Washington and Lee School of Law professor Mark Drumbl is an invited speaker at the 7th annual International Humanitarian Law Dialogs, co-sponsored by the Robert H. Jackson Center at the Chautauqua Institution.
The Dialogs are a historic gathering of renowned international prosecutors and leading professionals in the field of international criminal law. This three-day event, held August 25-27, will allow participants and the public to engage in meaningful dialogue concerning past and contemporary crimes against humanity, and the role of modern international criminal law.
The topic for this year’s Dialogs is “The Hot Summer After the Arab Spring: Accountability and the Rule of Law.” Prof. Drumbl will address the work of all the international criminal tribunals this year, focusing on accomplishments and challenges.
Drumbl notes, “It is also important to view as challenges those places where international criminal law does not yet reach, for example Syria, where the Security Council’s efforts have been bogged down with politics. On the other hand, it is also important to be mindful that a couple of criminal prosecutions will not deliver justice and create peace. To assume otherwise is wishful thinking.”
THE CENTER FOR LAW, ECONOMICS & FINANCE (C-LEAF)
THE GEORGE WASHINGTON UNIVERSITY LAW SCHOOL
Fourth Annual JUNIOR FACULTY BUSINESS AND FINANCIAL LAW WORKSHOP
AND JUNIOR FACULTY SCHOLARSHIP PRIZES
Sponsored by Schulte Roth & Zabel LLP
CALL FOR PAPERS
The Center for Law, Economics & Finance (C-LEAF) at The George Washington University Law School is pleased to announce its fourth annual Junior Faculty Business and Financial Law Workshop and Junior Faculty Scholarship Prizes. The Workshop and Prizes are sponsored by Schulte Roth & Zabel LLP. The Workshop will be held on February 7-8, 2014 at GW Law School in Washington, DC.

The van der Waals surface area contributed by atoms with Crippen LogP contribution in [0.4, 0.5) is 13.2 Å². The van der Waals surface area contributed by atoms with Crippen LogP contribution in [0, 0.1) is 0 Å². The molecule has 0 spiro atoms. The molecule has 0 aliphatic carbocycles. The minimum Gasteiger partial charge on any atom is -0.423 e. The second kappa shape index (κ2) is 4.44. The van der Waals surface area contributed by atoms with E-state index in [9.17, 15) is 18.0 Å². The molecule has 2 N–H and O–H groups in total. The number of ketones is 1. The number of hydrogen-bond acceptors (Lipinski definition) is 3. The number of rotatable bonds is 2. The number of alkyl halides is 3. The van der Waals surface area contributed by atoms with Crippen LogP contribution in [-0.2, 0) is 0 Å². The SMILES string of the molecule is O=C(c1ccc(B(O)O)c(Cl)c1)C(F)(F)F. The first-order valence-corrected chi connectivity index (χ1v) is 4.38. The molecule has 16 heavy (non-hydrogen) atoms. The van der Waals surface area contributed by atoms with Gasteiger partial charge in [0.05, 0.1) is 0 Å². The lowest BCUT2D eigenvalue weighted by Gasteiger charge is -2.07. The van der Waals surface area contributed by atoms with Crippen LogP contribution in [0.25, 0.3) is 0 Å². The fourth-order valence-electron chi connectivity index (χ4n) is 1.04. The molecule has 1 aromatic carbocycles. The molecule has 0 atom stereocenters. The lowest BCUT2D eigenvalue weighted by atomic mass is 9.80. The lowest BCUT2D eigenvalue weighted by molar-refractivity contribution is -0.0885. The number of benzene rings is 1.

The Workshop supports and recognizes the work of young legal scholars in accounting, banking, bankruptcy, corporations, economics, finance and securities, while promoting interaction among them and selected senior faculty and practitioners. By providing a forum for the exchange of creative ideas in these areas, C-LEAF also aims to encourage new and innovative scholarship.
Approximately ten papers will be chosen from those submitted for presentation at the Workshop pursuant to this Call for Papers. At the Workshop, one or more senior scholars and practitioners will comment on each paper, followed by a general discussion of each paper among all participants. The Workshop audience will include invited young scholars, faculty from GW’s Law School and Business School, faculty from other institutions, practitioners, and invited guests.
At the conclusion of the Workshop, three papers will be selected to receive Junior Faculty Scholarship Prizes of $3,000, $2,000, and $1,000, respectively. All prize winners will be invited to become Fellows of C-LEAF.* C-LEAF makes no publication commitment, but chosen papers will be featured on its website as part of the C-LEAF Working Paper series.